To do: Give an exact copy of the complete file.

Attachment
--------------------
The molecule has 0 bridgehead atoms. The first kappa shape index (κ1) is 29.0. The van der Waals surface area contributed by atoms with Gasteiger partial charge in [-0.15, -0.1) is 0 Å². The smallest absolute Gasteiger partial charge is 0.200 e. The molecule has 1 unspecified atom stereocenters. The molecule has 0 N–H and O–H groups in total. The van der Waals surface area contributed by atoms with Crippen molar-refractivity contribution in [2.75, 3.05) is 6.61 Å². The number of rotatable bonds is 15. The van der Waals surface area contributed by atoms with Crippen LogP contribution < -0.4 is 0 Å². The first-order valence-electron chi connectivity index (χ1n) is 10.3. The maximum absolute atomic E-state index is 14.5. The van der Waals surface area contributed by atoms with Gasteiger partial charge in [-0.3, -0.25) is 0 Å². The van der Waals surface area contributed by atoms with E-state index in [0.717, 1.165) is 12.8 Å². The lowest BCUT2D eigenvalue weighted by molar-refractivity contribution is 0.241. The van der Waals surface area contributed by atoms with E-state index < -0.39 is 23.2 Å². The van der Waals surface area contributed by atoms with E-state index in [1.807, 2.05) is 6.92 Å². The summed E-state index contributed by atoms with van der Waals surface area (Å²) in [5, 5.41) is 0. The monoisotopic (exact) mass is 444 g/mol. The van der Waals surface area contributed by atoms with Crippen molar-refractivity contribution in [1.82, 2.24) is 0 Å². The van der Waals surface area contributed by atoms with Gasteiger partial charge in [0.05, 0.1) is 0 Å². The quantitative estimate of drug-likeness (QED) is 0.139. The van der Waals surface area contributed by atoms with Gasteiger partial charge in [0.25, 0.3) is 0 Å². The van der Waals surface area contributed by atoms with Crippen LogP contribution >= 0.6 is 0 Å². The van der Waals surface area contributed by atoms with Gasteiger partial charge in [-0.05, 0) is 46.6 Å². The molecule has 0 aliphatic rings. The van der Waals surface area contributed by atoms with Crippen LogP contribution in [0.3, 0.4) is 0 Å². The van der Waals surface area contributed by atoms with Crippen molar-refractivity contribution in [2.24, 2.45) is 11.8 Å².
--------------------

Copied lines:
The molecule has 0 bridgehead atoms. The first kappa shape index (κ1) is 29.0. The van der Waals surface area contributed by atoms with Gasteiger partial charge in [-0.15, -0.1) is 0 Å². The smallest absolute Gasteiger partial charge is 0.200 e. The molecule has 1 unspecified atom stereocenters. The molecule has 0 N–H and O–H groups in total. The van der Waals surface area contributed by atoms with Crippen molar-refractivity contribution in [2.75, 3.05) is 6.61 Å². The number of rotatable bonds is 15. The van der Waals surface area contributed by atoms with Crippen LogP contribution < -0.4 is 0 Å². The first-order valence-electron chi connectivity index (χ1n) is 10.3. The maximum absolute atomic E-state index is 14.5. The van der Waals surface area contributed by atoms with Gasteiger partial charge in [-0.3, -0.25) is 0 Å². The van der Waals surface area contributed by atoms with E-state index in [0.717, 1.165) is 12.8 Å². The lowest BCUT2D eigenvalue weighted by molar-refractivity contribution is 0.241. The van der Waals surface area contributed by atoms with E-state index < -0.39 is 23.2 Å². The van der Waals surface area contributed by atoms with E-state index in [1.807, 2.05) is 6.92 Å². The summed E-state index contributed by atoms with van der Waals surface area (Å²) in [5, 5.41) is 0. The monoisotopic (exact) mass is 444 g/mol. The van der Waals surface area contributed by atoms with Crippen molar-refractivity contribution in [1.82, 2.24) is 0 Å². The van der Waals surface area contributed by atoms with Gasteiger partial charge in [0.05, 0.1) is 0 Å². The quantitative estimate of drug-likeness (QED) is 0.139. The van der Waals surface area contributed by atoms with Gasteiger partial charge in [0.25, 0.3) is 0 Å². The van der Waals surface area contributed by atoms with Crippen LogP contribution >= 0.6 is 0 Å². The van der Waals surface area contributed by atoms with Gasteiger partial charge in [-0.05, 0) is 46.6 Å². The molecule has 0 aliphatic rings. The van der Waals surface area contributed by atoms with Crippen LogP contribution in [0.3, 0.4) is 0 Å². The van der Waals surface area contributed by atoms with Crippen molar-refractivity contribution in [2.24, 2.45) is 11.8 Å².